Has anyone put on revision notes? I can't find any. This exam is going to be a nightmare, along with Core 3!
    Offline

    0
    ReputationRep:
    (Original post by HELPME-ology)
    are the only past papers available for this unit
    jan 10
    june 10
    jan 11
    ???

    are there no 09 papers?
    not that i know of?!!

    cos its a new spec :-/
    Offline

    0
    ReputationRep:
    (Original post by darkiee)
    I hope there is less immunity
    actually yehh i'll agree having gone and revised a little
    im relii confused over the immunity stuff..
    :confused:
    Offline

    9
    ReputationRep:
    (Original post by lily92)
    Has anyone put on revision notes? I can't find any. This exam is going to be a nightmare, along with Core 3!
    same here, I can really cope with three hours of exams in one day!!! And then I have got a 2 hour exam on wed and a 1:30 hour exam on thursday. Why are they so narrowly spread -> that reminds me of wide spectrum antibiotic and narrow spectrum antibiotic lol.
    Offline

    0
    ReputationRep:
    heyy everyone

    jus done a paper and skimmed thru the stuff i can do frm memory...
    do you think its best to do moreeee revision to memorise things and then be able to do papers

    orrr

    just do what you can and then use the mark scheme to knw wha the answers are and learn thatt?!!!

    please reply/help!!!
    Offline

    0
    ReputationRep:
    What are selection pressures? Are they abiotic/biotic factors that affect reproduction???
    Offline

    1
    ReputationRep:
    (Original post by HELPME-ology)
    heyy everyone

    jus done a paper and skimmed thru the stuff i can do frm memory...
    do you think its best to do moreeee revision to memorise things and then be able to do papers

    orrr

    just do what you can and then use the mark scheme to knw wha the answers are and learn thatt?!!!

    please reply/help!!!
    ideally both, but if I had only time to do one, IMO do more revision to memorise things

    (Original post by imaam)
    What are selection pressures? Are they abiotic/biotic factors that affect reproduction???
    Yep and depending on what the selection pressures are in the environment, different alleles are advantageous and disadvantageous. More advantageous alleles = more likely to survive etc etc.
    Offline

    0
    ReputationRep:
    (Original post by InItToWinItGetIt?)
    Yep and depending on what the selection pressures are in the environment, different alleles are advantageous and disadvantageous. More advantageous alleles = more likely to survive etc etc.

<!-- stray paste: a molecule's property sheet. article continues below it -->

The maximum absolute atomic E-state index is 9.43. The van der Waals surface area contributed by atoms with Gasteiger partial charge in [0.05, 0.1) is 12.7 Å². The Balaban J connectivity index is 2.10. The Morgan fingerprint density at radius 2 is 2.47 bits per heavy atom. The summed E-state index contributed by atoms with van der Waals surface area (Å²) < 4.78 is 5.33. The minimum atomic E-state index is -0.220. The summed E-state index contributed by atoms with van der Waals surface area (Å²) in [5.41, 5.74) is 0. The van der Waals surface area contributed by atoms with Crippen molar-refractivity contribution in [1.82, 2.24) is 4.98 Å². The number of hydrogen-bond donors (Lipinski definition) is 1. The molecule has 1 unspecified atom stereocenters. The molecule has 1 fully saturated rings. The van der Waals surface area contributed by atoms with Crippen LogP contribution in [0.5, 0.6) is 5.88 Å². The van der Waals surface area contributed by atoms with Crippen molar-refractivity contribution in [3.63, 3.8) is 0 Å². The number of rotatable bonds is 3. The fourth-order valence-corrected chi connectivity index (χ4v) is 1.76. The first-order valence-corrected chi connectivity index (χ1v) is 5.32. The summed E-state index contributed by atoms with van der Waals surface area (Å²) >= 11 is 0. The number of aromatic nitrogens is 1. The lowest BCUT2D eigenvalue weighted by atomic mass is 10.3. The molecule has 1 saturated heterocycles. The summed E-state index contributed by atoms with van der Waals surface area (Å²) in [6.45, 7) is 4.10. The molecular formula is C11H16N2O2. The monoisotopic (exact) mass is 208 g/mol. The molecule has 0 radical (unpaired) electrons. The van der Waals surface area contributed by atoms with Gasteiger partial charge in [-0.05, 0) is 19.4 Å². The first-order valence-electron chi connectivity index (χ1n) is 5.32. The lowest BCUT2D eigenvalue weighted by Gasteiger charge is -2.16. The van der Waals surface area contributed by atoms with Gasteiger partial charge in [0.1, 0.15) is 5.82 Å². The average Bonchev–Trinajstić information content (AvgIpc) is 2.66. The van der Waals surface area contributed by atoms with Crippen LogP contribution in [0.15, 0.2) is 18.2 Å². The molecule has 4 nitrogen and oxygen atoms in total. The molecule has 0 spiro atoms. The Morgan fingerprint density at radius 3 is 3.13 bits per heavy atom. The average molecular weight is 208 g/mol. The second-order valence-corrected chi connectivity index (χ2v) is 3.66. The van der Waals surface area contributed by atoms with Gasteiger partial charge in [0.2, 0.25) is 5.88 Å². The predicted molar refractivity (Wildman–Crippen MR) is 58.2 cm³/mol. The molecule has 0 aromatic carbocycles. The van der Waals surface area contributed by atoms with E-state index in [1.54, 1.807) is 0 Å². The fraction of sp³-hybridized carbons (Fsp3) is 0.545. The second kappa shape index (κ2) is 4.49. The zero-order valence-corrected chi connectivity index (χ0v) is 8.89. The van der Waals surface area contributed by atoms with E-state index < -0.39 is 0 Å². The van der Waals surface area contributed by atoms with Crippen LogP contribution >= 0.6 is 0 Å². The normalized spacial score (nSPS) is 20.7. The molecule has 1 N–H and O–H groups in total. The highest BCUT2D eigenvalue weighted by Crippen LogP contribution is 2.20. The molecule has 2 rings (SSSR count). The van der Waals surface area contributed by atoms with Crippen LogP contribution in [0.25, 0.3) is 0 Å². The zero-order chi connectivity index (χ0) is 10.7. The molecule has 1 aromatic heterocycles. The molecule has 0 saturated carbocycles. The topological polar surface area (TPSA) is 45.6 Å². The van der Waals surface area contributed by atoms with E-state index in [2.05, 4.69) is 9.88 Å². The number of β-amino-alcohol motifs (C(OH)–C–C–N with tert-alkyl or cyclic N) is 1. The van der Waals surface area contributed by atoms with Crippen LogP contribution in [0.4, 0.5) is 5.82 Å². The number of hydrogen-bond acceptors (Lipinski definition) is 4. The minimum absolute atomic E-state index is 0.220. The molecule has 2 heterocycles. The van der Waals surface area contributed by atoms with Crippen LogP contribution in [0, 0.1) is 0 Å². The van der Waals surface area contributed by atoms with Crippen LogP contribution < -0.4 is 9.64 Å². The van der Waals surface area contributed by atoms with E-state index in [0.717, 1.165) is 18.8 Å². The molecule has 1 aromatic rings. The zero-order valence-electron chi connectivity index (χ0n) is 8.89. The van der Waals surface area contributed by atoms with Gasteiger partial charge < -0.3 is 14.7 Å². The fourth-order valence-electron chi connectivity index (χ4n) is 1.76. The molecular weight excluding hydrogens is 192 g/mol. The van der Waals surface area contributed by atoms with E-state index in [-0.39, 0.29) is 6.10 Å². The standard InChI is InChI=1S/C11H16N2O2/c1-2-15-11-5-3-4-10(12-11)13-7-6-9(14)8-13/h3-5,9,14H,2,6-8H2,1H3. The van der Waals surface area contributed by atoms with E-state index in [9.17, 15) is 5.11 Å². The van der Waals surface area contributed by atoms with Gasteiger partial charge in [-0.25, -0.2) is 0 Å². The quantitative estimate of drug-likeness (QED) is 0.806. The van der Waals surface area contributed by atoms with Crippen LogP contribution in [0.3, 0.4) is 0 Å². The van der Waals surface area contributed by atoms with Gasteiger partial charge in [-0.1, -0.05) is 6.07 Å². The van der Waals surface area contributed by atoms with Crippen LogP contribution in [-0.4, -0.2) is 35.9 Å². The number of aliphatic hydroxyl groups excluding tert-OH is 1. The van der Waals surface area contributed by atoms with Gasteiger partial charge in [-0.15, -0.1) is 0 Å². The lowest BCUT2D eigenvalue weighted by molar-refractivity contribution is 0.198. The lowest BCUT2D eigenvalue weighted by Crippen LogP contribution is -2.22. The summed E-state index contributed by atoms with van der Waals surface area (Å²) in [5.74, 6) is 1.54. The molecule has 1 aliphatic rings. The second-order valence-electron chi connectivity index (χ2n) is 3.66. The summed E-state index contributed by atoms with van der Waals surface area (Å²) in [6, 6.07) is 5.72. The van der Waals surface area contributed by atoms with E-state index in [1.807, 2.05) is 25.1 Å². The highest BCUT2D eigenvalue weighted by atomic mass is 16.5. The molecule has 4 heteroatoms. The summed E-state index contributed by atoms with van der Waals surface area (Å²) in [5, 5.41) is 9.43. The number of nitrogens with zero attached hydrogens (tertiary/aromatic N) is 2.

Thanks again! What is the primary response and the secondary response with respect to antigens and anitbodies (relating to june 2010 mark scheme q4b ii )?
    Offline

    0
    ReputationRep:
    hey guys...wts up?
    wt do u define biodiversity and genetic biodeversity?
    Offline

    1
    ReputationRep:
    (Original post by imaam)
    Thanks again! What is the primary response and the secondary response with respect to antigens and anitbodies (relating to june 2010 mark scheme q4b ii )?
    Haven't looked at ques, coz I'm buzy making condensed notes, but from my memory..

    primary response: first time your immune system comes across a pathogen. takes time to make antibodies etc. etc. so you feel ill (have symptoms)

    secondary response: when you re-encounter the same pathogen, but as you got memory cells and antibodies from before, they quickly recognise the pathogen's antigens and the body is able to conjure up a faster stronger response.
    Offline

    0
    ReputationRep:
    (Original post by InItToWinItGetIt?)
    Haven't looked at ques, coz I'm buzy making condensed notes, but from my memory..

    primary response: first time your immune system comes across a pathogen. takes time to make antibodies etc. etc. so you feel ill (have symptoms)

    secondary response: when you re-encounter the same pathogen, but as you got memory cells and antibodies from before, they quickly recognise the pathogen's antigens and the body is able to conjure up a faster stronger response.
    Sorry i meant "primary infection"...
 
 
 
  • See more of what you like on The Student Room

    You can personalise what you see on TSR. Tell us a little about yourself to get started.

  • Poll
    Brexit voters: Do you stand by your vote?
  • See more of what you like on The Student Room

    You can personalise what you see on TSR. Tell us a little about yourself to get started.

  • The Student Room, Get Revising and Marked by Teachers are trading names of The Student Room Group Ltd.

    Register Number: 04666380 (England and Wales), VAT No. 806 8067 22 Registered Office: International House, Queens Road, Brighton, BN1 3XE

    Write a reply...
    Reply
    Hide
    Reputation gems: You get these gems as you gain rep from other members for making good contributions and giving helpful advice.